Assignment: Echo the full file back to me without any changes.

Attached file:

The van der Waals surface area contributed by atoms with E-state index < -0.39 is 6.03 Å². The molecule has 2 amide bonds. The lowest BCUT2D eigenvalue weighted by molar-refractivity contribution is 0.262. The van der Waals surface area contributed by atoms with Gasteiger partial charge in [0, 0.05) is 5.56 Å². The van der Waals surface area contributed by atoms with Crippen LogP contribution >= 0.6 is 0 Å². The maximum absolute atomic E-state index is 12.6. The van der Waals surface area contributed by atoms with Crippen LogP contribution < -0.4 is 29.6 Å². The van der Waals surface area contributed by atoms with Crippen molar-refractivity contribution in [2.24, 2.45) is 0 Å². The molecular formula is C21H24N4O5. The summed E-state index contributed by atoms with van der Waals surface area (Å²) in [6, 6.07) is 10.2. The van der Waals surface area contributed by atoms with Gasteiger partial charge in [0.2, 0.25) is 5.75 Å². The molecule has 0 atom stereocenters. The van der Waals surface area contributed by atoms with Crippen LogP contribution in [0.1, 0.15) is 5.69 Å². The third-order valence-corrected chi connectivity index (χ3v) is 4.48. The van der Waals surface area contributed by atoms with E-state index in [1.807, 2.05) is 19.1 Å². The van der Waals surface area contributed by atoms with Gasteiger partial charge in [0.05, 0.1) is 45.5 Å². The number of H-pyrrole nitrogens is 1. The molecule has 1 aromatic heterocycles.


The van der Waals surface area contributed by atoms with E-state index < -0.39 is 6.03 Å². The molecule has 2 amide bonds. The lowest BCUT2D eigenvalue weighted by molar-refractivity contribution is 0.262. The van der Waals surface area contributed by atoms with Gasteiger partial charge in [0, 0.05) is 5.56 Å². The van der Waals surface area contributed by atoms with Crippen LogP contribution >= 0.6 is 0 Å². The maximum absolute atomic E-state index is 12.6. The van der Waals surface area contributed by atoms with Crippen LogP contribution < -0.4 is 29.6 Å². The van der Waals surface area contributed by atoms with Crippen molar-refractivity contribution in [2.24, 2.45) is 0 Å². The molecular formula is C21H24N4O5. The summed E-state index contributed by atoms with van der Waals surface area (Å²) in [6, 6.07) is 10.2. The van der Waals surface area contributed by atoms with Gasteiger partial charge in [0.2, 0.25) is 5.75 Å². The molecule has 0 atom stereocenters. The van der Waals surface area contributed by atoms with Crippen LogP contribution in [0.1, 0.15) is 5.69 Å². The third-order valence-corrected chi connectivity index (χ3v) is 4.48. The van der Waals surface area contributed by atoms with E-state index in [1.807, 2.05) is 19.1 Å². The van der Waals surface area contributed by atoms with Gasteiger partial charge in [0.05, 0.1) is 45.5 Å². The number of H-pyrrole nitrogens is 1. The molecule has 1 aromatic heterocycles.